Of the 424 randomized patients, the median age was 57 years, 80% were male, 83% were Caucasian, and 90% had baseline Karnofsky Performance Status ≥80. There were 258 patients enrolled in US sites (61%). Sixty percent of patients had oropharyngeal, 25% laryngeal, and 15% hypopharyngeal primary tumors; 28% had AJCC T4 tumor stage. Fifty-six percent of the patients received radiation therapy with concomitant boost, 26% received once-daily regimen, and 18% twice-daily regimen.

The main outcome measure of this trial was duration of locoregional control. Overall survival was also assessed. Results are presented in Table 4.

Table 4: Study 1: Clinical Efficacy in Locoregionally Advanced SCCHN
Erbitux +
Radiation
(n=211)
Radiation
Alone
(n=213)
Hazard Ratio
(95% CIa)
Stratified
Log-rank
p-value
a CI = confidence interval
Locoregional control    
   Median duration (months)24.414.90.68 (0.52–0.89) 0.005
Overall survival    
   Median duration (months)49.029.30.74 (0.57–0.97)0.03

Study 2 was a single-arm, multicenter clinical trial in 103 patients with recurrent or metastatic SCCHN. All patients had documented disease progression within 30 days of a platinum-based chemotherapy regimen. Patients received a 20-mg test dose of Erbitux on Day 1, followed by a 400-mg/m2 initial dose, and 250 mg/m2 weekly until disease progression or unacceptable toxicity.

The median age was 57 years, 82% were male, 100% Caucasian, and 62% had a Karnofsky Performance Status of ≥80.

The objective response rate was 13% (95% confidence interval 7%–21%). Median duration of response was 5.8 months (range 1.2–5.8 months).

14.2   Colorectal Cancer

Erbitux Clinical Trials in EGFR-Expressing, Recurrent, Metastatic Colorectal Cancer

Study 3 was a multicenter, open-label, randomized, clinical trial conducted in 572 patients with EGFR-expressing, previously treated, recurrent, metastatic colorectal cancer (mCRC). Patients were randomized (1:1) to receive either Erbitux plus best supportive care (BSC) or BSC alone. Erbitux was administered as a 400-mg/m2 initial dose, followed by 250 mg/m2 weekly until disease progression or unacceptable toxicity.

Of the 572 randomized patients, the median age was 63 years, 64% were male, 89% were Caucasian, and 77% had baseline ECOG Performance Status of 0–1. All patients were to have received and progressed on prior therapy including an irinotecan-containing regimen and an oxaliplatin-containing regimen.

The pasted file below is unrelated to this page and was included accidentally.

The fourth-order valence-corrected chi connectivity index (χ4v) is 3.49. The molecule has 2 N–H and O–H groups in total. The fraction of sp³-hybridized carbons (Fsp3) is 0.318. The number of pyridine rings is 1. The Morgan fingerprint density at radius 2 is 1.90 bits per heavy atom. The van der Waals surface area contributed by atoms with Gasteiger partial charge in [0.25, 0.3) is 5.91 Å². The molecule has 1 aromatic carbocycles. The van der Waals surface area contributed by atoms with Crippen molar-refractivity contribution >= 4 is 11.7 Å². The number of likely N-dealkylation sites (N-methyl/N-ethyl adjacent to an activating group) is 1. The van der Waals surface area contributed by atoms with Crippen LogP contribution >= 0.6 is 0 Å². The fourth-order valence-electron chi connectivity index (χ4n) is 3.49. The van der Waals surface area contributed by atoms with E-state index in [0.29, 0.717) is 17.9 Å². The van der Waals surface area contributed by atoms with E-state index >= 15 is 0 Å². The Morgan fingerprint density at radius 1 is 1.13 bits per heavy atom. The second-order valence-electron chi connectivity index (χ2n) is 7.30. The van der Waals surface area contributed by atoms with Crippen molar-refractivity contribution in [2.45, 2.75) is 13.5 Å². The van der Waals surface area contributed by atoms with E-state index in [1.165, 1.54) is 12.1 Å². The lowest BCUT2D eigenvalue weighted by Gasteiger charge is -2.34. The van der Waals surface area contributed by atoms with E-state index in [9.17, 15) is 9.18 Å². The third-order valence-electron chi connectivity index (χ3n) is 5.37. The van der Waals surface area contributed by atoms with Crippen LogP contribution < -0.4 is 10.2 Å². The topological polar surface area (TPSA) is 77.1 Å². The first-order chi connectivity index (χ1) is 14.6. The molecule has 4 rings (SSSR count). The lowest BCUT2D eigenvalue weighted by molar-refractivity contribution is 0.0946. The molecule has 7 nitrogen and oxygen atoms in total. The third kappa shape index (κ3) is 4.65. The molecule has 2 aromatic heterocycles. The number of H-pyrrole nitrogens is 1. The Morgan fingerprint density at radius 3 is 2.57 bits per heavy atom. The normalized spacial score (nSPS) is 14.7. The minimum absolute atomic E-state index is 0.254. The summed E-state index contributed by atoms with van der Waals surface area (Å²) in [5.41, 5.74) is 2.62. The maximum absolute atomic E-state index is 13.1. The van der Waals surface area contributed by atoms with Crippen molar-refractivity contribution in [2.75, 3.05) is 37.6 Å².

The main outcome measure of the study was overall survival. The results are presented in Figure 1.

Figure 1: Kaplan Meier Curve for Overall Survival in Patients with Metastatic Colorectal Cancer

Figure 1

Study 4 was a multicenter, clinical trial conducted in 329 patients with EGFR-expressing recurrent mCRC. Patients were randomized (2:1) to receive either Erbitux plus irinotecan (218 patients) or Erbitux monotherapy (111 patients). Erbitux was administered as a 400-mg/m2 initial dose, followed by 250 mg/m2 weekly until disease progression or unacceptable toxicity. In the Erbitux plus irinotecan arm, irinotecan was added to Erbitux using the same dose and schedule for irinotecan as the patient had previously failed. Acceptable irinotecan schedules were 350 mg/m2 every 3 weeks, 180 mg/m2 every 2 weeks, or 125 mg/m2 weekly times four doses every 6 weeks. Of the 329 patients, the median age was 59 years, 63% were male, 98% were Caucasian, and 88% had baseline Karnofsky Performance Status ≥80. Approximately two-thirds had previously failed oxaliplatin treatment.

The efficacy of Erbitux plus irinotecan or Erbitux monotherapy, based on durable objective responses, was evaluated in all randomized patients and in two pre-specified subpopulations: irinotecan refractory patients, and irinotecan and oxaliplatin failures. In patients receiving Erbitux plus irinotecan, the objective response rate was 23% (95% confidence interval 18%–29%), median duration of response was 5.7 months, and median time to progression was 4.1 months. In patients receiving Erbitux monotherapy, the objective response rate was 11% (95% confidence interval 6%–18%), median duration of response was 4.2 months, and median time to progression was 1.5 months. Similar response rates were observed in the pre-defined subsets in both the combination arm and monotherapy arm of the study.

Lack of Efficacy of Anti-EGFR Monoclonal Antibodies in Patients With mCRC Containing KRAS Mutations

Retrospective analyses as presented in Table 5 across seven randomized clinical trials suggest that anti-EGFR monoclonal antibodies are not effective for the treatment of patients with mCRC containing KRAS mutations. In these trials, patients received standard of care (ie, BSC or chemotherapy) and were randomized to receive either an anti-EGFR antibody (cetuximab or panitumumab) or no additional therapy. In all studies, investigational tests were used to detect KRAS mutations in codon 12 or 13. The percentage of study populations for which KRAS status was assessed ranged from 23% to 92%. [See Clinical Pharmacology (12.1).]

Table 5: Retrospective Analyses of Treatment Effect in the Subset of Patients with mCRC Containing KRAS Mutations Enrolled in Randomized Clinical Trials
Population
(n: ITT1)
TreatmentNumber of Patients with KRAS Results
(% ITT)
Number of Patients with KRAS mutant (mAb2/control)Effect of mAb on Endpoints: KRAS Mutant3
1 ITT: intent-to-treat.
2 mAb: EGFR monoclonal antibody; PFS: progression-free survival; ORR: overall response rate; OS: overall survival.
3 Results from the primary efficacy endpoint are in bold. A given endpoint is designated as “decreased” if there was a numerically smaller result and as “increased” if there was a numerically higher result in the mAb group than in the control group.